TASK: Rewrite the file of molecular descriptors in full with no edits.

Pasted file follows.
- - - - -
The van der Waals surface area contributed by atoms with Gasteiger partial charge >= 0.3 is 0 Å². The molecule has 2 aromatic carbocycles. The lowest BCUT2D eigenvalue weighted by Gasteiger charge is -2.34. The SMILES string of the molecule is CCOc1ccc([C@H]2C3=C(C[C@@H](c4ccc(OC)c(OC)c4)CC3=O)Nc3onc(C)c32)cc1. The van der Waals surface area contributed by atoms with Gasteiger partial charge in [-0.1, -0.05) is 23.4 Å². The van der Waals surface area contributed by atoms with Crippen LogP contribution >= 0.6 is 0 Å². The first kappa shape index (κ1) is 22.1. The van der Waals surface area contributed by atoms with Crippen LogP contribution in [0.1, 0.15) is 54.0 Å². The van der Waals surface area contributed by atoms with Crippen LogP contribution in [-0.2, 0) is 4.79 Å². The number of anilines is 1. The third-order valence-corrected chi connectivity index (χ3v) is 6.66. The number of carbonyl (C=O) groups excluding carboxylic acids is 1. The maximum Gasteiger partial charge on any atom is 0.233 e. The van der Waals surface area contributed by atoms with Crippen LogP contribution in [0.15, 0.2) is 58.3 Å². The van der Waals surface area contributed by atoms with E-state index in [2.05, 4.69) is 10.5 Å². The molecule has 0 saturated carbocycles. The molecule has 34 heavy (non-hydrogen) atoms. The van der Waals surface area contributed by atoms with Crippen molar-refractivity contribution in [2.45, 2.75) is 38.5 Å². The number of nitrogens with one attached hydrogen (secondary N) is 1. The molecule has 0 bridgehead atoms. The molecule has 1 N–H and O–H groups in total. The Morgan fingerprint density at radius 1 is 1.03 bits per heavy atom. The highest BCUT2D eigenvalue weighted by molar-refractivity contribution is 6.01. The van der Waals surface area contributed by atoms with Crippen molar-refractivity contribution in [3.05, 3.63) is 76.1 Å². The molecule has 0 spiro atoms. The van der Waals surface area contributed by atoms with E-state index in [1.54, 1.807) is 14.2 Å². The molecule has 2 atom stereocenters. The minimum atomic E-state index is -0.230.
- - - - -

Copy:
The van der Waals surface area contributed by atoms with Gasteiger partial charge >= 0.3 is 0 Å². The molecule has 2 aromatic carbocycles. The lowest BCUT2D eigenvalue weighted by Gasteiger charge is -2.34. The SMILES string of the molecule is CCOc1ccc([C@H]2C3=C(C[C@@H](c4ccc(OC)c(OC)c4)CC3=O)Nc3onc(C)c32)cc1. The van der Waals surface area contributed by atoms with Gasteiger partial charge in [-0.1, -0.05) is 23.4 Å². The van der Waals surface area contributed by atoms with Crippen LogP contribution >= 0.6 is 0 Å². The first kappa shape index (κ1) is 22.1. The van der Waals surface area contributed by atoms with Crippen LogP contribution in [0.1, 0.15) is 54.0 Å². The van der Waals surface area contributed by atoms with Crippen LogP contribution in [-0.2, 0) is 4.79 Å². The number of anilines is 1. The third-order valence-corrected chi connectivity index (χ3v) is 6.66. The number of carbonyl (C=O) groups excluding carboxylic acids is 1. The maximum Gasteiger partial charge on any atom is 0.233 e. The van der Waals surface area contributed by atoms with Crippen LogP contribution in [0.15, 0.2) is 58.3 Å². The van der Waals surface area contributed by atoms with E-state index in [2.05, 4.69) is 10.5 Å². The molecule has 0 saturated carbocycles. The molecule has 34 heavy (non-hydrogen) atoms. The van der Waals surface area contributed by atoms with Crippen molar-refractivity contribution in [2.45, 2.75) is 38.5 Å². The number of nitrogens with one attached hydrogen (secondary N) is 1. The molecule has 0 bridgehead atoms. The molecule has 1 N–H and O–H groups in total. The Morgan fingerprint density at radius 1 is 1.03 bits per heavy atom. The highest BCUT2D eigenvalue weighted by molar-refractivity contribution is 6.01. The van der Waals surface area contributed by atoms with Crippen molar-refractivity contribution in [3.05, 3.63) is 76.1 Å². The molecule has 0 spiro atoms. The van der Waals surface area contributed by atoms with E-state index in [1.54, 1.807) is 14.2 Å². The molecule has 2 atom stereocenters. The minimum atomic E-state index is -0.230.